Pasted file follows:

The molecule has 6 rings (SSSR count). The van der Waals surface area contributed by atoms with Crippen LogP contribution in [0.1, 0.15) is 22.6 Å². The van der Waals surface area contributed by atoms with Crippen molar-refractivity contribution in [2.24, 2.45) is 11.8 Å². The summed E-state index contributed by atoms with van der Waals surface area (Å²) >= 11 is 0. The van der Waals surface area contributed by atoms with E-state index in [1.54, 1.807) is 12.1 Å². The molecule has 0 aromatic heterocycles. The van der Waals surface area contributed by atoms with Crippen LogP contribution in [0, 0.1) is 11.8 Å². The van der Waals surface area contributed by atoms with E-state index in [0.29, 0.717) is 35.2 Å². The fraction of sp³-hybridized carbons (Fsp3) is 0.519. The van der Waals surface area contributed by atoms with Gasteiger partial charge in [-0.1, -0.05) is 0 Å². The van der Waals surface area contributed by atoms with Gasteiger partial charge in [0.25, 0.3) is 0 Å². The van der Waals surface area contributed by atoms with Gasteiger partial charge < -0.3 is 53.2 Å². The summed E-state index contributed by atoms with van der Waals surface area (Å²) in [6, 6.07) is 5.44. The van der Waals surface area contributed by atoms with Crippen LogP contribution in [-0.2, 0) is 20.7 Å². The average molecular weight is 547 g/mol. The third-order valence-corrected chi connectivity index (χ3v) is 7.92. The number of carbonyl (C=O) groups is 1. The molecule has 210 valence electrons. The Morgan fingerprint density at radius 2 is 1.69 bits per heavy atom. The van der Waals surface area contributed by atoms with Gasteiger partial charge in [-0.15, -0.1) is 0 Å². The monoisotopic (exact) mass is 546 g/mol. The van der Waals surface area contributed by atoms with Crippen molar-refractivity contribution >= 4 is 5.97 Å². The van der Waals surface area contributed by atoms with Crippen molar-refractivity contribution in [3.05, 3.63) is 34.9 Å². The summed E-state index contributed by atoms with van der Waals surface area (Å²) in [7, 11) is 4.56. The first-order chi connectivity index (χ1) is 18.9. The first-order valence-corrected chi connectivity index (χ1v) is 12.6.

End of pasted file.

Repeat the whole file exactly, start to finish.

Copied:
The molecule has 6 rings (SSSR count). The van der Waals surface area contributed by atoms with Crippen LogP contribution in [0.1, 0.15) is 22.6 Å². The van der Waals surface area contributed by atoms with Crippen molar-refractivity contribution in [2.24, 2.45) is 11.8 Å². The summed E-state index contributed by atoms with van der Waals surface area (Å²) >= 11 is 0. The van der Waals surface area contributed by atoms with E-state index in [1.54, 1.807) is 12.1 Å². The molecule has 0 aromatic heterocycles. The van der Waals surface area contributed by atoms with Crippen LogP contribution in [0, 0.1) is 11.8 Å². The van der Waals surface area contributed by atoms with E-state index in [0.29, 0.717) is 35.2 Å². The fraction of sp³-hybridized carbons (Fsp3) is 0.519. The van der Waals surface area contributed by atoms with Gasteiger partial charge in [-0.1, -0.05) is 0 Å². The van der Waals surface area contributed by atoms with Gasteiger partial charge in [0.25, 0.3) is 0 Å². The van der Waals surface area contributed by atoms with Gasteiger partial charge < -0.3 is 53.2 Å². The summed E-state index contributed by atoms with van der Waals surface area (Å²) in [6, 6.07) is 5.44. The van der Waals surface area contributed by atoms with Crippen LogP contribution in [-0.2, 0) is 20.7 Å². The average molecular weight is 547 g/mol. The third-order valence-corrected chi connectivity index (χ3v) is 7.92. The number of carbonyl (C=O) groups is 1. The molecule has 210 valence electrons. The Morgan fingerprint density at radius 2 is 1.69 bits per heavy atom. The van der Waals surface area contributed by atoms with Gasteiger partial charge in [-0.15, -0.1) is 0 Å². The monoisotopic (exact) mass is 546 g/mol. The van der Waals surface area contributed by atoms with Crippen molar-refractivity contribution >= 4 is 5.97 Å². The van der Waals surface area contributed by atoms with Crippen molar-refractivity contribution in [3.05, 3.63) is 34.9 Å². The summed E-state index contributed by atoms with van der Waals surface area (Å²) in [7, 11) is 4.56. The first-order chi connectivity index (χ1) is 18.9. The first-order valence-corrected chi connectivity index (χ1v) is 12.6.